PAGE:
HACKSAW RIDGE – A Review By Gadi Elkon

Director Mel Gibson has had a long history with war films and usually his filmwork resonates a real passion.  Does Hacksaw Ridge measure up to Gibson's previous work?  Click through for my full review of the film.

The battle sequences and the authentic nature of Gibson's film coverage makes this movie a real gem.  The brutality of war and the constant barrage of violent interactions comes across as horrific and honest.  The fluid movement of the assault on Hacksaw Ridge are beautifully captured by DP Simon Duggan.  The pacing matches his best work, The Great Gatsby, but the brutal blood showcased harps to Mel Gibson's previous work.  The training elements in the first half of the film also are nicely shot. Overall the cinematography is great and the film's highlights all surround the real war elements captured.  The visual and emotional punch of the real story and Duggan/Gibson's cinematic look are worth the price of admission.

The male cast connect pretty easily and work well off Andrew Garfield's portrayal of Desmond Doss.  Teresa Palmer's performance is where the film really makes it's mark.  Without her performance it's hard to have sympathy for the sacrifice of Doss.  But the real life love story captured in Hacksaw is as compelling and moving.  Garfield and Palmer are nicely matched and work well off each other.  Vince Vaughn's humorous hard ass character of Sergeant Howell is one of the most gratifying.  The training elements are his playground and when the later half of war scenes take over we're fully connected to Howell's importance to the plot.  Lastly, Hugo Weaving gives one of the more delicate performances and his small redemption sequence is one of the film's best moments.  Overall the acting (mostly Aussies) is spot on and you can see each actor took their role seriously.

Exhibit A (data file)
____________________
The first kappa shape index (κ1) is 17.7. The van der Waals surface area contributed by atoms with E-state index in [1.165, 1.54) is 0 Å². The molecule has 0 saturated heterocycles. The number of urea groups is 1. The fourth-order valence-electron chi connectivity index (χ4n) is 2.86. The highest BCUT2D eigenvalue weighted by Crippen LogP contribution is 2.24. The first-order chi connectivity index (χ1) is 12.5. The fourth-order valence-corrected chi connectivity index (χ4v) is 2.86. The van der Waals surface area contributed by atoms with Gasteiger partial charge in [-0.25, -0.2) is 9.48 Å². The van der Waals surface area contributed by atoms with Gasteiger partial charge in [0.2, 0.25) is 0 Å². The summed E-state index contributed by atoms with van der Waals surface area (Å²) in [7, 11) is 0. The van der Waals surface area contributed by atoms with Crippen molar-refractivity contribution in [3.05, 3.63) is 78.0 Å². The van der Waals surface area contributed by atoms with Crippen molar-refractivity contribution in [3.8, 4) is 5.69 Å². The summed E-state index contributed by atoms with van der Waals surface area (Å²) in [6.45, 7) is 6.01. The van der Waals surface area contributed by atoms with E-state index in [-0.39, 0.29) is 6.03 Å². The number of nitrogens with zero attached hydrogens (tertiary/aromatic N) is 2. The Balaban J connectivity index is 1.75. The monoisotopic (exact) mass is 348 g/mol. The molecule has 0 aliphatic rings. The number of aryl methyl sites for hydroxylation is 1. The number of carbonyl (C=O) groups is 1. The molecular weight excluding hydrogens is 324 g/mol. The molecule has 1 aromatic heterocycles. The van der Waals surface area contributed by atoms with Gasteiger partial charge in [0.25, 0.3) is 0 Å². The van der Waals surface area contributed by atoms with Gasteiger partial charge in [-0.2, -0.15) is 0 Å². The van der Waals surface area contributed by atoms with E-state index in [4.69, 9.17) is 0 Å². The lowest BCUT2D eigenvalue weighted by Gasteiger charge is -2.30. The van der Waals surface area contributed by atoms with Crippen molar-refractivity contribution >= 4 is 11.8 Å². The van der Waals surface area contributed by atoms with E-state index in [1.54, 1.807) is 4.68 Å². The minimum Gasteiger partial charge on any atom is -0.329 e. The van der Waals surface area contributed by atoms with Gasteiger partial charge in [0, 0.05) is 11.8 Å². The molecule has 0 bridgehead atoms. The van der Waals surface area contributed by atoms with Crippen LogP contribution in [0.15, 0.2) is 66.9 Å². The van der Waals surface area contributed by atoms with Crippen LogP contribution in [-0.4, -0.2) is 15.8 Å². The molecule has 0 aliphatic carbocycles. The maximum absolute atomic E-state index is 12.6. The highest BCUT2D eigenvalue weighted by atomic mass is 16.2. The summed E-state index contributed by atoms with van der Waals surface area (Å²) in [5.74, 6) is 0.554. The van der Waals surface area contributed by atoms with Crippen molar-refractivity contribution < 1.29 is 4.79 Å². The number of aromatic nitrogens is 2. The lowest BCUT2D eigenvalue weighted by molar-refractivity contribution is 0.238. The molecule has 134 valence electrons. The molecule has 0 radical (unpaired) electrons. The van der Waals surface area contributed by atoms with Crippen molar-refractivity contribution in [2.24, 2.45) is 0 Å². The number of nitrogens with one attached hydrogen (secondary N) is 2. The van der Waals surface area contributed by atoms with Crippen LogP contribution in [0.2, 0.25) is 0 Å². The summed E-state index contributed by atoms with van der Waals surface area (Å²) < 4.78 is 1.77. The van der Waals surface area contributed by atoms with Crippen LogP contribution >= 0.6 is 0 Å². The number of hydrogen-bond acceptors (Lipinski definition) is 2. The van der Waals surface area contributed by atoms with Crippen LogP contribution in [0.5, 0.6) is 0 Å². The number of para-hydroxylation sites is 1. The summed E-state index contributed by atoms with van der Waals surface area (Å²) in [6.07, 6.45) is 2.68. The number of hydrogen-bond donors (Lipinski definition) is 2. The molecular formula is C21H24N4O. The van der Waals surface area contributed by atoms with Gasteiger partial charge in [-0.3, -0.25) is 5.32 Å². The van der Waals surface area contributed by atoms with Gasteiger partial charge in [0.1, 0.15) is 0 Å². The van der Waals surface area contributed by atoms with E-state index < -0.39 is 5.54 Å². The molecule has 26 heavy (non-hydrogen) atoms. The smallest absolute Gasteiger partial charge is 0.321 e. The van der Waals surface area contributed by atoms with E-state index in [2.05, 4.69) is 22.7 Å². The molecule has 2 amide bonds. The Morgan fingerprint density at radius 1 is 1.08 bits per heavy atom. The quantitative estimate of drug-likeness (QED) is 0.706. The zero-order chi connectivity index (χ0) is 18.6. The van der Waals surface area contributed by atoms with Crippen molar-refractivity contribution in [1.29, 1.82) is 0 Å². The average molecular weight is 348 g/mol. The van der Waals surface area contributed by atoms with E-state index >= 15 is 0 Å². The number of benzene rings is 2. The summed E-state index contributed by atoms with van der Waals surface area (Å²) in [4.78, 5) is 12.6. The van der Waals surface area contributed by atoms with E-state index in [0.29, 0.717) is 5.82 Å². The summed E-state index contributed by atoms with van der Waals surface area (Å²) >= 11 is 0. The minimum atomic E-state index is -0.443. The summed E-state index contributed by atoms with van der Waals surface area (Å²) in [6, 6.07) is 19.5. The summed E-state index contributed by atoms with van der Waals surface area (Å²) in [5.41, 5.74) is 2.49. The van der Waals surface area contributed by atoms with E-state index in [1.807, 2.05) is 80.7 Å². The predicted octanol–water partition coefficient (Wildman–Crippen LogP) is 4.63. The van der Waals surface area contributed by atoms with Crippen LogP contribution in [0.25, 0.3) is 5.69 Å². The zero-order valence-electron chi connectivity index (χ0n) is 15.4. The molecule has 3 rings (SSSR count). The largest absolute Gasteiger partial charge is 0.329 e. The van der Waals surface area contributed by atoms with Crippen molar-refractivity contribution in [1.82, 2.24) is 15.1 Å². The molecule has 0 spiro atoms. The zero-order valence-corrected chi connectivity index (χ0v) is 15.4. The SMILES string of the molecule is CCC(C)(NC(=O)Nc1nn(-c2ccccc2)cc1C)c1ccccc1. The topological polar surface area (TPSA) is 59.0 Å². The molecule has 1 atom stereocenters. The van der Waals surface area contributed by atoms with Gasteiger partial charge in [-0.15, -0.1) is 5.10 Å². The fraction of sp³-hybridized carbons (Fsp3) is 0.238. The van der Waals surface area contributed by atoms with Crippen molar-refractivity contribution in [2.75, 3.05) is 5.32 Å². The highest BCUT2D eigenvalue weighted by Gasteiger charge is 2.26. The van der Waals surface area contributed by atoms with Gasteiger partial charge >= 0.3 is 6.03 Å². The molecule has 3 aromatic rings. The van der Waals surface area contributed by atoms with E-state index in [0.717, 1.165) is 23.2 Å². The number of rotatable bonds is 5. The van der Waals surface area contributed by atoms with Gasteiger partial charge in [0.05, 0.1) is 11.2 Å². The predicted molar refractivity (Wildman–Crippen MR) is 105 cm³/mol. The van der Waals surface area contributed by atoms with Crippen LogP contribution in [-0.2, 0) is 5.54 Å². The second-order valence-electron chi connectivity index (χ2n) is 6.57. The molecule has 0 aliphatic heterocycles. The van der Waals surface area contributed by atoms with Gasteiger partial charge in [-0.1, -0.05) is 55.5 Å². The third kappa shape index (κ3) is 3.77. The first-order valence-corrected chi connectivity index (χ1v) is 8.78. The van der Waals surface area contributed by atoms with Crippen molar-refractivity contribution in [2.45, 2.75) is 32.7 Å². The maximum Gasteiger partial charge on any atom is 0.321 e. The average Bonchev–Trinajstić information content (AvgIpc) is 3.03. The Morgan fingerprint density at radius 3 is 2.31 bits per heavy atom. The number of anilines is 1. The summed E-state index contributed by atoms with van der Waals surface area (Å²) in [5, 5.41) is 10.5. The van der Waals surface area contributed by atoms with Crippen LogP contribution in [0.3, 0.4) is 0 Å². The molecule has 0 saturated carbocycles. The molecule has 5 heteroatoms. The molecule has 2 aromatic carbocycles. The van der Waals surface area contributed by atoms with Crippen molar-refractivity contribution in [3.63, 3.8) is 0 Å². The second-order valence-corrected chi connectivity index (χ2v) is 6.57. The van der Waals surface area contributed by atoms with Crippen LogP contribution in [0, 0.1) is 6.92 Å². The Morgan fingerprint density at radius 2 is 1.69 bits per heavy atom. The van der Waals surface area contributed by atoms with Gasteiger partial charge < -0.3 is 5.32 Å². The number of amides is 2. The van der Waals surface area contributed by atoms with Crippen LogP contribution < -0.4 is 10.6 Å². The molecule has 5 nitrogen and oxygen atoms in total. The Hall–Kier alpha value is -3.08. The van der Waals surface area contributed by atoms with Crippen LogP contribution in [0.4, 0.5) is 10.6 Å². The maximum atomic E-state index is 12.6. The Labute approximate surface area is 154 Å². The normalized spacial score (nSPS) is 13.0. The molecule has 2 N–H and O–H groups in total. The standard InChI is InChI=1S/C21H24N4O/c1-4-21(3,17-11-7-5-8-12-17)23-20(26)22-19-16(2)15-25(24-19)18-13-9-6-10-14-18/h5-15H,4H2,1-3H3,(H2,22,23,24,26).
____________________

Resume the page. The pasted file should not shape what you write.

The emotional battle of whether to kill is necessary for every person in war is important to understanding the place for this film.  It does seem overtly relevant in our current military world that sees war as more technological and distant.  To see the courage of Desmond Doss when war meant face-to-face battle is extremely moving.  Hacksaw Ridge is a film that comes across as honest and truthful and begs the audience to debate it's merit with those elements intact.  The film will move you and make you look deeper into what war is about and why we fight…or don't fight. 


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